March 8th is International Women’s Day. It’s a day to globally celebrate the economic, political, and social achievements of women past, present, and future.
I’m assuming that many in America have not heard of this day. I hadn’t either until a group of women from a church I was working with in Uganda went to celebrate it. I learned it was a day to celebrate women and the beautiful things they contribute to the world. It’s a day for equality, love, and justice. Things that, I think, the Church should be all about.
So this Women’s Day I am opening up the conversation to the Church, if you believe in the following things, you should be talking about #womensday too.
So without further ado, these are the reasons Christians should be talking about women’s day.
1. Because inequality exists.
Most of you have heard of Malala Yousafzai, the young girl who was shot in the face by the Taliban because she fought for her right to an education.
The Taliban had banned education for girls in her region of Northwest Pakistan, so Malala spoke out against the Taliban and in favor of girl’s education in her region. One morning while boarding a school bus, a gunman asked her name and proceeded to shoot the 15-year-old girl in the face three times. She survived and lived to tell her story, going on to write a book promoting girl’s education. Malala later said, “Extremists have shown what frightens them most: A girl with a book.”
In many cultures worldwide, girls are discouraged or even banned from getting an education. Two-thirds of the world’s uneducated children are girls. According to Educatinggirlsmatters.org,
“Numerous studies have demonstrated that educating women and girls is the single most effective strategy to ensure the well-being and health of children, and the long-term success of developing economies.
There are compelling benefits associated with girls’ education:
Reduction of child and maternal mortality
Improvement of child nutrition and health
Lower birth rates
Enhancement of women’s domestic role and their political participation
Improvement of the economic productivity and growth
Protection of girls from HIV/AIDS, abuse and exploitation.”
Inequality still exists folks. I’ve seen it firsthand in numerous countries and cultures. The more we talk about it, the more we can do about it.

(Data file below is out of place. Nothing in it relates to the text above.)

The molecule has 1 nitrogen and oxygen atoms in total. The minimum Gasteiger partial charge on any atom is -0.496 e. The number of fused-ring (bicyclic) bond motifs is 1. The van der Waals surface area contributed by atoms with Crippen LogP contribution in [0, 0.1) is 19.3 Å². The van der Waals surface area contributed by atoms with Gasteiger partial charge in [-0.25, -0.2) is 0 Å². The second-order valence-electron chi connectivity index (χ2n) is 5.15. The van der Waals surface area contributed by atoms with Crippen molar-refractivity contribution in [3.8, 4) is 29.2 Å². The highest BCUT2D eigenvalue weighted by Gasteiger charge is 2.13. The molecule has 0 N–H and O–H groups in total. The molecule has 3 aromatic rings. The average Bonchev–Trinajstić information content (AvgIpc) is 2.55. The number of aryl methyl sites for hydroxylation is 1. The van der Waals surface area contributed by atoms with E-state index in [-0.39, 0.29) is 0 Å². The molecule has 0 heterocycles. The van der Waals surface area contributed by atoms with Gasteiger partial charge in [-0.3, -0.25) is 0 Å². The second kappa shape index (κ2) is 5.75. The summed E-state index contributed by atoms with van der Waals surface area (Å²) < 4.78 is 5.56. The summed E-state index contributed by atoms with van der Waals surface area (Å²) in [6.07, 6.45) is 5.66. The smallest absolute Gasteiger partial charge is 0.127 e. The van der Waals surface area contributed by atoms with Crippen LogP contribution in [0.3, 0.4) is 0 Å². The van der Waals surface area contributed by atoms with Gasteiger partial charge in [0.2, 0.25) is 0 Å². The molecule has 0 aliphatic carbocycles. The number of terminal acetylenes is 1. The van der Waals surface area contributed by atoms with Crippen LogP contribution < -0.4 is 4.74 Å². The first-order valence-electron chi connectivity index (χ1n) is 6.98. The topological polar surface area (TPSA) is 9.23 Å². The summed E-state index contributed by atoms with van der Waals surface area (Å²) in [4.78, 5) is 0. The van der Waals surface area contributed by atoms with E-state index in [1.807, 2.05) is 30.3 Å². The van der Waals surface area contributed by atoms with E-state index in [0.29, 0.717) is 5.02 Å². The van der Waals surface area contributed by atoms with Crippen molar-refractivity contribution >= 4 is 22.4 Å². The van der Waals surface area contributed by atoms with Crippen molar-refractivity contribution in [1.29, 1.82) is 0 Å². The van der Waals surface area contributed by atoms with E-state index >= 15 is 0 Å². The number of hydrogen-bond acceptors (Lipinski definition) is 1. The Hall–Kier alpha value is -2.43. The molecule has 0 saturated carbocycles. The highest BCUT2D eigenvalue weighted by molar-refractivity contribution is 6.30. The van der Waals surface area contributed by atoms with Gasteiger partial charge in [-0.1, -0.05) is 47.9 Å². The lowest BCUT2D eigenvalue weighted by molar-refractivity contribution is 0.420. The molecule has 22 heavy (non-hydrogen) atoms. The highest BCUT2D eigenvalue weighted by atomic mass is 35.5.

2. Because sub-human views of women are socially acceptable in some cultures.
Worldwide, rape is a very real threat. It is estimated that in the United States, one in five women will be raped during their lifetime. One in five, and this is coming from a country where equality is meant to be valued above all else.
Statistics in other countries are a lot harder to come by because rape is underreported, if reported at all. Many victims worldwide face death, violence, or ostracism if they speak out, so they keep quiet. There is one rape, however, that most people have heard about.
On December 6th, 2019 in New Delhi, India, a 23-year-old student was gang-raped on a public bus after the assailants had beat her male friend. She later died of horrific internal injuries. The story caused international outrage and many began to protest rape.
However, rape is only a symptom of a much more pervasive problem. In this case, the rape was committed because women are not seen as equals in Indian culture.
The rapist himself said, “A decent girl won’t roam around at nine o’clock at night. A girl is far more responsible for rape than a boy. Housework and housekeeping is for girls, not roaming in discos and bars at night doing wrong things, wearing wrong clothes. About 20% of girls are good.”
Because the student was not doing “housework or housekeeping,” he saw rape as a justifiable action.
Women must be seen as equals or rape and violence will continue to be a reasonable response to women who are not behaving as they “should.”